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Proceedings Paper

Optimal filters with heuristic 1-norm sparsity constraints
Author(s): Mehrdad Yazdani; Robert Hecht-Nielsen
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Paper Abstract

We present a design method for sparse optimal Finite Impulse Response (FIR) filters that improve the visibility of a desired stochastic signal corrupted with white Gaussian noise. We emphasize that the filters we seek are of high-order but sparse, thus significantly reducing computational complexity. An optimal FIR filter for the estimation of a desired signal corrupted with white noise can be designed by maximizing the signal-to-noise ratio (SNR) of the filter output with the constraint that the magnitude (in 2-norm) of the FIR filter coefficients are set to unity.1, 2 This optimization problem is in essence maximizing the Rayleigh quotient and is thus equivalent to finding the eigenvector with the largest eigenvalue.3 While such filters are optimal, they are rarely sparse. To ensure sparsity, one must introduce a cardinality constraint in the optimization procedure. For high order filters such constraints are computationally burdensome due to the combinatorial search space. We relax the cardinality constraint by using the 1-norm approximation of the cardinality function. This is a relaxation heuristic similar to the recent sparse filter design work of Baran, Wei, and Oppenheim.4 The advantage of this relaxation heuristic is that the solutions tend to be sparse and the optimization procedure reduces to a convex program, thus ensuring global optimality. In addition to our proposed optimization procedure for deriving sparse FIR filters, we show examples where sparse high-order filters significantly perform better than low-order filters, whereas complexity is reduced by a factor of 10.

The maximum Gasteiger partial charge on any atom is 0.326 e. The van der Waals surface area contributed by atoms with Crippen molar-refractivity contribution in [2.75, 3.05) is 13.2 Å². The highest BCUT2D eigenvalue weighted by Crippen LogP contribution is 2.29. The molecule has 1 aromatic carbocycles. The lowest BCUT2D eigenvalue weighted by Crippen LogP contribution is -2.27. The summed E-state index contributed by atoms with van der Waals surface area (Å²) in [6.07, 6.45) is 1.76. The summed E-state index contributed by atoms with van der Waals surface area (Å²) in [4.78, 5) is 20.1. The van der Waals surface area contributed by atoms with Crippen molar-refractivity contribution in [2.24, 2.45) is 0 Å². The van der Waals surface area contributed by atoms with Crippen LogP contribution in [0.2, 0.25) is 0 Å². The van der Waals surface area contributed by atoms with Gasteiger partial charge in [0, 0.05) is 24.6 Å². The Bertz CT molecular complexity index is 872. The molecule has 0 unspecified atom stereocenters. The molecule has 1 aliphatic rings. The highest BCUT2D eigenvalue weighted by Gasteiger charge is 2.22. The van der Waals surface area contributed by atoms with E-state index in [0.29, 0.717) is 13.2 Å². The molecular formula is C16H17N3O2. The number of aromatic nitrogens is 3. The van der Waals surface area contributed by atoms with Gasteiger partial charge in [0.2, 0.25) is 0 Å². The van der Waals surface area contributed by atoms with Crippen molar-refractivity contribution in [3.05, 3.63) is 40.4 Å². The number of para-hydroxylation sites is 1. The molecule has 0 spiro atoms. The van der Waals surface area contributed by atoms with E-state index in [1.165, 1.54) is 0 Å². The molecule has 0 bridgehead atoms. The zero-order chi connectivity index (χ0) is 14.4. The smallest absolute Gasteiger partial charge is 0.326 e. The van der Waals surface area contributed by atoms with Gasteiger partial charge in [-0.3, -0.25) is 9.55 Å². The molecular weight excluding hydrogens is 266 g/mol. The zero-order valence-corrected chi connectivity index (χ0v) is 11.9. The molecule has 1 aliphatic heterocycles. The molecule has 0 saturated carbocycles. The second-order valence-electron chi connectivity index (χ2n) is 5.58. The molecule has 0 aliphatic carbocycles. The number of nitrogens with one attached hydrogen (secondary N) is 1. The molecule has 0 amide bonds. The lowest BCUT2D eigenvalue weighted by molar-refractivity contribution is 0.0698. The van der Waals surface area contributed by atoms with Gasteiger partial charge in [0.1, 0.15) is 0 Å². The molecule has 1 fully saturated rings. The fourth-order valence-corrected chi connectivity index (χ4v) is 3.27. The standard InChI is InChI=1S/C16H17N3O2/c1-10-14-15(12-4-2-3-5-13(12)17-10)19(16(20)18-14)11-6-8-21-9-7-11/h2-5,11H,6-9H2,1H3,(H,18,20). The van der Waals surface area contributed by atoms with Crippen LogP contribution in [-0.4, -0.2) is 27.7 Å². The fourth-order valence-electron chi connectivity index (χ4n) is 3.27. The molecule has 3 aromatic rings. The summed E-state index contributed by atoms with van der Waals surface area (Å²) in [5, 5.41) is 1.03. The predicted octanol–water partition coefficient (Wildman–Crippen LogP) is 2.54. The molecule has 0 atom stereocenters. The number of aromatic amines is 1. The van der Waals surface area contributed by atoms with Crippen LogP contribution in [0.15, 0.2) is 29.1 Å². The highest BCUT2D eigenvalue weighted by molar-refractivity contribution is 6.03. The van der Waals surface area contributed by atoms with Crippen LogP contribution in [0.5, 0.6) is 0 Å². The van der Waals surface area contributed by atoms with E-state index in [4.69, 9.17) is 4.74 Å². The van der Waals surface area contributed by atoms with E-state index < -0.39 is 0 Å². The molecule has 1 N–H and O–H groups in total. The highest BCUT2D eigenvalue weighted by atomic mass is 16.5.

Paper Details

Date Published: 17 September 2011
PDF: 7 pages
Proc. SPIE 8137, Signal and Data Processing of Small Targets 2011, 813709 (17 September 2011); doi: 10.1117/12.893170
Show Author Affiliations
Mehrdad Yazdani, Univ. of California, San Diego (United States)
Robert Hecht-Nielsen, Univ. of California, San Diego (United States)


Published in SPIE Proceedings Vol. 8137:
Signal and Data Processing of Small Targets 2011
Oliver E. Drummond, Editor(s)

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